Hat tip to ProfHoff for sending in this update from sfgate.com:
The Franchise Tax Board is on a mission to get California homeowners to follow the law and stop deducting the entire amount of their property tax payment. Increasing compliance would raise money for the state and federal government.
(Reminder: California homeowners must pay the first half of their 2011-12 property tax payment by Dec. 10 to avoid penalties.)
Tax pros say the vast majority of homeowners deduct their entire property tax payment as an itemized deduction on their federal tax return, even though federal law prohibits deducting certain taxes and fees. Taking the full deduction reduces state as well as federal taxes.
To be deductible, a property tax must be a percentage of the home’s assessed value (known as an ad valorem tax). It also must be imposed uniformly throughout the community and benefit the general community or government.
Any tax that is a flat fee per household or an itemized charge for services assessed against specific property or certain people is not deductible. Nondeductible charges might be identified as Mello-Roos or Community Facilities Districts, 1915 assessment district bonds, lighting and landscape, parcel taxes, school or college measures and bonds, water, sewer, flood, police, fire and libraries, the tax board says on its website.
Property tax bills do not break out which charges are and are not deductible. In many cases, it’s hard to even decipher what the charges are.
Nevertheless, the tax board told tax preparers in September that it was going to add three lines to 2011 California income tax returns asking homeowners for their parcel number, the amount of property taxes paid and the nondeductible amount.
After getting many complaints from the tax community, the board decided in mid-November to postpone these changes until 2012 tax returns and in the meantime try to educate homeowners about the issue.
Nothing in writing
“Our concern was that it’s very difficult sometimes to tell what is and is not deductible,” says Lynn Freer, president of Spidell Publishing, a tax information service. “They did this without really getting information from the IRS, in writing, as to whether or not Mello-Roos taxes are deductible. They generally probably are not, but sometimes they may be. There was never a written ruling on that.”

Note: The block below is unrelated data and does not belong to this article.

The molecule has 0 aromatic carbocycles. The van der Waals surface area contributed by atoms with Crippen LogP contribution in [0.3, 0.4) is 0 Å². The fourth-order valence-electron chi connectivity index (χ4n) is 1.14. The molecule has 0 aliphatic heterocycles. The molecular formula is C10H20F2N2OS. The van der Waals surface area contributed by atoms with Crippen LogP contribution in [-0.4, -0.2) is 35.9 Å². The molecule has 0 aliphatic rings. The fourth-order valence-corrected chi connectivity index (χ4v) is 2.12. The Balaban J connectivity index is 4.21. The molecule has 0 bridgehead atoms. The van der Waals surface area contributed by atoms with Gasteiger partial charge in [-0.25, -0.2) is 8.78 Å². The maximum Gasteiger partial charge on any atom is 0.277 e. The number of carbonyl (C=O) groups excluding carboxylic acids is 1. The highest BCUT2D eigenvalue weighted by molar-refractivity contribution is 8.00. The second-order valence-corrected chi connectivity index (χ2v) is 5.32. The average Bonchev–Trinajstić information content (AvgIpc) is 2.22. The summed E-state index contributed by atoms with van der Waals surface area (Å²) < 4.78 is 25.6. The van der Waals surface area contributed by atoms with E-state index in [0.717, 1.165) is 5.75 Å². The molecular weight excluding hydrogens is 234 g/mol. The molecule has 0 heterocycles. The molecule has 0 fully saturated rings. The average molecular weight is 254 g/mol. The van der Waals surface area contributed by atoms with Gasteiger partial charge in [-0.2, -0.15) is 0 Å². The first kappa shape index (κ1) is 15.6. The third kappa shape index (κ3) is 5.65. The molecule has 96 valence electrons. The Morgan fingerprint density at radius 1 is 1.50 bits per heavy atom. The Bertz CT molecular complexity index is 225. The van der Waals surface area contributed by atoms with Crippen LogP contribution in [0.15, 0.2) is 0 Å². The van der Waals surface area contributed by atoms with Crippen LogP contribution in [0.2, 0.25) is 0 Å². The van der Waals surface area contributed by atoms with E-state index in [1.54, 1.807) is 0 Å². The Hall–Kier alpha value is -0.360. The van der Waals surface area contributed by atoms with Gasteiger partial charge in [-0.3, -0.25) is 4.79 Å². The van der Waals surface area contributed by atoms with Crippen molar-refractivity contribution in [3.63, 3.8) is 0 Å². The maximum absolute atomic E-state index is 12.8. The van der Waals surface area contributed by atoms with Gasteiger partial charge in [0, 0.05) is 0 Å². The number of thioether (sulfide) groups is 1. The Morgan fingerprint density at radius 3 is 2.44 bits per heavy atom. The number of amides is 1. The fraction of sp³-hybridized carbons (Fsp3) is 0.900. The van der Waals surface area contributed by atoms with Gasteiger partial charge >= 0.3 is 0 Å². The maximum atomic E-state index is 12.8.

Mello-Roos taxes finance schools and infrastructure improvements in many communities in the state. They can add thousands of dollars to property tax bills.
In its instructions for Schedule A, Itemized Deductions, the IRS tries to explain which real estate taxes are and are not deductible. The IRS has not been cracking down on this issue because it mainly affects California taxpayers.
In most states, property tax bills are fairly straightforward and mostly deductible. That’s because most states can increase property tax revenue by raising the rate or reassessing properties on a regular basis. This results in higher ad valorem taxes, which are usually deductible.
But Proposition 13 strictly limits increases in general property tax revenue in California. Communities that want to raise revenue must pass parcel or other types of taxes that are often nondeductible.
The IRS “is licking its chops” over the potential federal revenue the state tax board’s move could generate, Freer says. “Whatever you owe the state, you will owe about three times that amount to the IRS.”
She adds that this is not an issue for people who are subject to alternative minimum tax because they don’t get the benefit of property tax deductions.
The tax board will launch an educational campaign in January and hope more taxpayers will comply voluntarily with the rules. It has posted guidance for taxpayers at sfg.ly/rHNwOA.
Some counties have posted sample tax bills on this Web page that identify some charges that are and are not deductible, but the samples do not show all charge on a homeowner’s property tax bill.
Some years ago, the Department of Motor Vehicles began showing drivers on their registration renewal notices which part of their bill – the vehicle license fee – is tax deductible. “The (fee) is tax-deductible since it is based on your car’s value,” says Richard Pon, a San Francisco CPA. The DMV also has a Web page where taxpayers can look this up at sfg.ly/s9BkBX.
Nobody likes paying more taxes, but if the tax board wants to increase compliance, it should persuade county tax collectors to do something similar.